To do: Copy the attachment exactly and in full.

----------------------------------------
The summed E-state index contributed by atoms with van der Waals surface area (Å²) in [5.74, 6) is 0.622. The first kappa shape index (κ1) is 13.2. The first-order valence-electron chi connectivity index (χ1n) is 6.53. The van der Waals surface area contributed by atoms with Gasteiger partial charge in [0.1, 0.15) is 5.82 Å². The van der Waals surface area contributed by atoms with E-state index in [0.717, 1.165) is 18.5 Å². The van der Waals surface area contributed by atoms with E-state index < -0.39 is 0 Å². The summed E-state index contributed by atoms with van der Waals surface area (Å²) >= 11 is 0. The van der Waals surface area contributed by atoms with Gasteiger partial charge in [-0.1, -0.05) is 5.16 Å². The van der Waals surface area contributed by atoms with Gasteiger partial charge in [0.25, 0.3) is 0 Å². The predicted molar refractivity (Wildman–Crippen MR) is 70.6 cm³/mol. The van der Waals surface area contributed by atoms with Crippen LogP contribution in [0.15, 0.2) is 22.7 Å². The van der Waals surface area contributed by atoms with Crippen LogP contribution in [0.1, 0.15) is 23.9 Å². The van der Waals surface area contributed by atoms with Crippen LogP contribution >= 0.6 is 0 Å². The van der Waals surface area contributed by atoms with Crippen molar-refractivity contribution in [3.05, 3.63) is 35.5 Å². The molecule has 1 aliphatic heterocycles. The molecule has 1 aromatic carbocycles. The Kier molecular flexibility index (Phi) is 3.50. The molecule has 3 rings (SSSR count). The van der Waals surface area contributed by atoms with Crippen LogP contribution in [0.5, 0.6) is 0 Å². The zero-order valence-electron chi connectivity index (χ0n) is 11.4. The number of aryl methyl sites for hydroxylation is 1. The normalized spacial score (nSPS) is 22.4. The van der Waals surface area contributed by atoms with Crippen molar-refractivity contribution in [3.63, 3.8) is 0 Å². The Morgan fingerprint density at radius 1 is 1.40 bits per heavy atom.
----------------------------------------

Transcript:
The summed E-state index contributed by atoms with van der Waals surface area (Å²) in [5.74, 6) is 0.622. The first kappa shape index (κ1) is 13.2. The first-order valence-electron chi connectivity index (χ1n) is 6.53. The van der Waals surface area contributed by atoms with Gasteiger partial charge in [0.1, 0.15) is 5.82 Å². The van der Waals surface area contributed by atoms with E-state index in [0.717, 1.165) is 18.5 Å². The van der Waals surface area contributed by atoms with E-state index < -0.39 is 0 Å². The summed E-state index contributed by atoms with van der Waals surface area (Å²) >= 11 is 0. The van der Waals surface area contributed by atoms with Gasteiger partial charge in [-0.1, -0.05) is 5.16 Å². The van der Waals surface area contributed by atoms with Gasteiger partial charge in [0.25, 0.3) is 0 Å². The predicted molar refractivity (Wildman–Crippen MR) is 70.6 cm³/mol. The van der Waals surface area contributed by atoms with Crippen LogP contribution in [0.15, 0.2) is 22.7 Å². The van der Waals surface area contributed by atoms with Crippen LogP contribution in [0.1, 0.15) is 23.9 Å². The van der Waals surface area contributed by atoms with Crippen LogP contribution >= 0.6 is 0 Å². The van der Waals surface area contributed by atoms with Crippen molar-refractivity contribution in [3.05, 3.63) is 35.5 Å². The molecule has 1 aliphatic heterocycles. The molecule has 1 aromatic carbocycles. The Kier molecular flexibility index (Phi) is 3.50. The molecule has 3 rings (SSSR count). The van der Waals surface area contributed by atoms with Crippen LogP contribution in [0.5, 0.6) is 0 Å². The zero-order valence-electron chi connectivity index (χ0n) is 11.4. The number of aryl methyl sites for hydroxylation is 1. The normalized spacial score (nSPS) is 22.4. The van der Waals surface area contributed by atoms with Crippen molar-refractivity contribution in [3.63, 3.8) is 0 Å². The Morgan fingerprint density at radius 1 is 1.40 bits per heavy atom.